This enables GNU C++ extension "Variable length array" by default.
Adding a few more reviewers.
Is there a major use case driving this patch, or is this just for GCC compatibility? Personally, I would prefer to avoid adding VLA support to C++ unless there's a good motivating use case, but would like to hear what Richard or Doug think on the subject.
En passant comment: I really wish we wouldn't.
The C++ standard had some very careful considerations on VLAs and decided *not* to support. It wasn't for lack of interest, it was a well informed decision.
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are we not supporting this in c99 anymore?
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doesn't this remove the test for support for it in c99?
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No, it is C++ test due to file extension .cpp. So C99 mode shouldn't be affected as far as I understand (i.e. the test was never run in C99). Mode by default is gnu++98 where this patch enable VLA so some warnings/errors from this test are gone (-Wvla-extension).
The decision might have been well informed, but it was really a lack of consensus. There was (and still is) a large fraction of the committee in favor of VLAs (or ARBs as they called them). There is also a large fraction of the committee opposed to them, or willing to accept them, but only if we could also add a library type with a better interface. There is a concern, which is not completely unreasonable, that if we make a point of adding this feature to the C++ standard, without adding a library container type, it will make people more likely to use "raw" arrays and pointers instead of using higher-level containers and iterators. It turns out, however, that it is not clear how such a library container could be implemented in practice.
However, as an implementation extension, this concern is not relevant. I'm in favor of this; I have uses who use this feature in GCC. It is certainly true that most HPC users are using these on PODs, but the fact that you cannot apply them to other types creates a problem with generic programming that people have run into.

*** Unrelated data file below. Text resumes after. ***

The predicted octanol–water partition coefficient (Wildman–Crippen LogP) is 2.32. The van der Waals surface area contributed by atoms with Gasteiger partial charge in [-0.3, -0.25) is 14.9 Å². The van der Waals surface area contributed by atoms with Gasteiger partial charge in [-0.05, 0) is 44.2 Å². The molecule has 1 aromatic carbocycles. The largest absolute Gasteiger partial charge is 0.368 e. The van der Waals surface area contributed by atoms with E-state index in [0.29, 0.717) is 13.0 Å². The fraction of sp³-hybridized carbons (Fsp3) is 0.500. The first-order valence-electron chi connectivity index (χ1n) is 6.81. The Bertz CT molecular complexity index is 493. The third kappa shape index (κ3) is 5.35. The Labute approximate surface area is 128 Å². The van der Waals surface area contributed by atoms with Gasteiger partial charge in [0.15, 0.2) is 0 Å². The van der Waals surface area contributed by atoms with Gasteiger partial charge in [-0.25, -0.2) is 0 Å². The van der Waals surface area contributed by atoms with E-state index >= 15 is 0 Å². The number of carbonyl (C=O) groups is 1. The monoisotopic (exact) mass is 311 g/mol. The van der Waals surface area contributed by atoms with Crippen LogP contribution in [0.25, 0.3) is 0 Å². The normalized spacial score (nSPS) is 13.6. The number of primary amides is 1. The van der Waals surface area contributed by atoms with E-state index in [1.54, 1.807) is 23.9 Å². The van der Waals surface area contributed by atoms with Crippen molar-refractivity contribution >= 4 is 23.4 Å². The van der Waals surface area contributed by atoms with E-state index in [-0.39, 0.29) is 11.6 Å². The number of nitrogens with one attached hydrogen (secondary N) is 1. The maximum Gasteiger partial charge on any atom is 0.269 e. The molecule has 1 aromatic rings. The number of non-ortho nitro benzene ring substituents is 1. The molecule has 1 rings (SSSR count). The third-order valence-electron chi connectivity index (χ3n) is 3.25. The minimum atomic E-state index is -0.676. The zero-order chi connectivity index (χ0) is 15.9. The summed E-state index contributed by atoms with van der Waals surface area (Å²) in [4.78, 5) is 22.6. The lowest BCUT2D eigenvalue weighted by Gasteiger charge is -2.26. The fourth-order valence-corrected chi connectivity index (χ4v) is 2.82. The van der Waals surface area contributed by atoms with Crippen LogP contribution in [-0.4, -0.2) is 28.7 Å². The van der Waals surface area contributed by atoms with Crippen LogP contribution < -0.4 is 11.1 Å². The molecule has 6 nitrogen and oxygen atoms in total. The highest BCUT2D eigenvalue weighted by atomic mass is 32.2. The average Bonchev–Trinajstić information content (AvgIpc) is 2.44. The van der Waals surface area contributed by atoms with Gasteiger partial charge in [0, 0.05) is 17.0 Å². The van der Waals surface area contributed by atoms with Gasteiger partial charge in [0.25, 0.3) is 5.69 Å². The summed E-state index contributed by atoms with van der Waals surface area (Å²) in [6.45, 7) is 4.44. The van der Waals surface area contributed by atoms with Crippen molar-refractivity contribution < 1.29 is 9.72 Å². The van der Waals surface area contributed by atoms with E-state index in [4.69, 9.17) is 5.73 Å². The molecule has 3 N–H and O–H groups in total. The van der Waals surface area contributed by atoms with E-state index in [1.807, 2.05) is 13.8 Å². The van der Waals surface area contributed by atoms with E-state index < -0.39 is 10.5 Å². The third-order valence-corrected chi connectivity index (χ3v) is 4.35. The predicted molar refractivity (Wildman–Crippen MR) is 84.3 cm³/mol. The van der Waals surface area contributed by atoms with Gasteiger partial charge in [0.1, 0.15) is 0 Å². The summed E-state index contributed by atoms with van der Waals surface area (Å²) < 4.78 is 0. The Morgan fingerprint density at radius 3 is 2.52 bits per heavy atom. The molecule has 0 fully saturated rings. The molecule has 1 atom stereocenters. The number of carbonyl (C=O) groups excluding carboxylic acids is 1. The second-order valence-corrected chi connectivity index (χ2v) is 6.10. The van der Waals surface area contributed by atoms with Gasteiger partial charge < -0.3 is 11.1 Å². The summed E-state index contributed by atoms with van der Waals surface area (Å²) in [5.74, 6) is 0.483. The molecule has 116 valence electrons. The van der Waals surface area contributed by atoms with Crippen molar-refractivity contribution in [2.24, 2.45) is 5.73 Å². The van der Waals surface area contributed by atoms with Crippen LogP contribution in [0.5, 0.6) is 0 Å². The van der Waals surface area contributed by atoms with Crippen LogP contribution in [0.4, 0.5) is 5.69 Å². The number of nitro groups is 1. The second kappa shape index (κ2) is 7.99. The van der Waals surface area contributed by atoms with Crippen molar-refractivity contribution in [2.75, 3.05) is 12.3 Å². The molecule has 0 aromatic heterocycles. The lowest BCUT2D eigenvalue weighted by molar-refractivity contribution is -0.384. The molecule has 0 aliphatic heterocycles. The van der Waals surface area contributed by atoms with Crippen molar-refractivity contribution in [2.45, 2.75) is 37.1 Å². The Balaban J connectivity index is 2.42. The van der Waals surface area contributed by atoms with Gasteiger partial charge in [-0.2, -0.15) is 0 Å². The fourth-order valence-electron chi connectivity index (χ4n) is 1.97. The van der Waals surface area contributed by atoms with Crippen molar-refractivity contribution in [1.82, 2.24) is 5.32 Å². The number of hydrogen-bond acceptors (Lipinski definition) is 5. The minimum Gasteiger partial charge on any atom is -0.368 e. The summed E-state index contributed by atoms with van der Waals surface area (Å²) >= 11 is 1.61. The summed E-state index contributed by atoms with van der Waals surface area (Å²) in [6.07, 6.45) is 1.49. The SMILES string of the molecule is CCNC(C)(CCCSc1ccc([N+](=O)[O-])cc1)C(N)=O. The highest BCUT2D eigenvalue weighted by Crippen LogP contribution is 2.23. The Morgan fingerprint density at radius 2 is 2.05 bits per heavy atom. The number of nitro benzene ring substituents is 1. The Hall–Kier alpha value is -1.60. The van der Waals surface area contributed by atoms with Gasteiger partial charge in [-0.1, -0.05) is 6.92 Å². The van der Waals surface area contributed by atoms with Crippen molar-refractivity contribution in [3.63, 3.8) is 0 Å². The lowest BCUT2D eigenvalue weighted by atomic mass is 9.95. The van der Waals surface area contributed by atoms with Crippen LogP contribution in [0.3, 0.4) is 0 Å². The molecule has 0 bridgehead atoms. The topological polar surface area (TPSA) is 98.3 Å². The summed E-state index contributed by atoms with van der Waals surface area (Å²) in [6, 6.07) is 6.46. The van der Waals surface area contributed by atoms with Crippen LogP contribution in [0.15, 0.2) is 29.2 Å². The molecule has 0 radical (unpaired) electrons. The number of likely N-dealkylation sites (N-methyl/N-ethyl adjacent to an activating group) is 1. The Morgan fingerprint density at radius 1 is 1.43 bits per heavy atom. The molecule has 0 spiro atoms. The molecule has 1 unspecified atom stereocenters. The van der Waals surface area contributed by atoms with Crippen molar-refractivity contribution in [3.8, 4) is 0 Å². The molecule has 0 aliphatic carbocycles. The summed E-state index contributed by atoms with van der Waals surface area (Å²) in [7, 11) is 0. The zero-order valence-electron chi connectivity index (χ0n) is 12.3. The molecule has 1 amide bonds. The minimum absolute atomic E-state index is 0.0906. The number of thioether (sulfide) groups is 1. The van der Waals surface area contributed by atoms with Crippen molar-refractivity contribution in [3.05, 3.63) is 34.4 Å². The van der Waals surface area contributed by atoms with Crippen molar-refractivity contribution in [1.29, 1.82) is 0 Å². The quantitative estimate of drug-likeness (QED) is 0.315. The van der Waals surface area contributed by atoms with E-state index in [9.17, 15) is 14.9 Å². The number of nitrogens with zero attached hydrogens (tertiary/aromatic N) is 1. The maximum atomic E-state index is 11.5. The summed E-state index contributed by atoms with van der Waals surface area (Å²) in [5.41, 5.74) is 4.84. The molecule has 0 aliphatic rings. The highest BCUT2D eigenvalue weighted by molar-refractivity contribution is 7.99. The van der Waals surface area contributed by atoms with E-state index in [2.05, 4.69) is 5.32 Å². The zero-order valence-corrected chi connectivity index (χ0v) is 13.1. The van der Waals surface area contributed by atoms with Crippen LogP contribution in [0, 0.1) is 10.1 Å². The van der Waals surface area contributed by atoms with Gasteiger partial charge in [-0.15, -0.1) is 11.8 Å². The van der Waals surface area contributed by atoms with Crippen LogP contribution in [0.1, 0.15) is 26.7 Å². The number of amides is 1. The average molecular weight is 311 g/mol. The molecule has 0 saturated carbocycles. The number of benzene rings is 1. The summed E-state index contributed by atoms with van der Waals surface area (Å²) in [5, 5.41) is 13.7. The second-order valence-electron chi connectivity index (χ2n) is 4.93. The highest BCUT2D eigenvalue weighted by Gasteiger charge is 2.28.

Sounds odd to argue in favour of generic programming and not in favour of using generic standard containers.
I can easily accept the legacy argument, but creating new code with contentious features seems totally backwards to me.
It comes up in cases where you're writing templates that are normally used with PODs and the relevant types, but don't want them to completely fail when used with other types (class for extended precision floats, or those doing forward automated differentiation, etc.).
Using VLAs in C++, as a general statement, is one of the most common language extensions I see used. It is used in new code regularly, and is often critical for performance (i.e. to avoid calls to the memory allocator). Using them on on-PODs is certainly less common, but still comes up.
@vbyakovl The description of this patch is very misleading. What I believe this does is to allow VLAs with non-trivially-destructed element types. Can you fix the description (and make sure the fixed version ends up in the commit message if this is approved)?
@rjmccall Do you recall why we disallow this?
It requires careful IRGen support which at one point did not exist. When I implemented VLAs of strong/weak references for ARC, I deliberately tried to make sure that the infrastructure would also work for the C++ cases, but I didn't have time to go actually test any of it. It looks like the support was nearly sufficient.
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This isn't right; this is *not* a GNU C++ extension. GCC rejects it with -pedantic-errors in GNU and non-GNU mode, and accepts it by default in GNU and non-GNU mode.
What you need to do is to delete the check for a POD element type below, since that is the new feature you're adding support for.
Then please revert all of your test changes other than the new file.
I think it's completely reasonable to implement support for VLAs as a GNU C++ extension. We did go through a phase where we tried to avoid implementing VLAs in C++ because we considered them to be a poor feature in C++. However, their use was wide-spread enough that we changed course and enabled the implementation for POD types in C++. That got us most of the compatibility without a significant amount of effort, whereas we didn't have the infrastructure to handle non-PODs at that time. It wasn't a statement of intent---it just wasn't important enough to implement at the time. Looks like rjmccall's work on VLAs containing ARC-qualified pointers got us most of the way there, so it makes sense to generalize it to non-POD types.
Sema/SemaType.cpp: Vla works in C++ by default. An error is printed if a class has not default constructor.
test/SemaCXX/c99-variable-length-array.cpp: Changes is removed
test/SemaCXX/vla.cpp: changes is removed.
test/CodeGenCXX/vla-consruct.cpp is added.
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Why reject types without default constructors? That's something SemaInit should be checking for, not the responsibility of this code. If we really need to reject them here for some reason, a "non-POD" error is not the right way to diagnose it.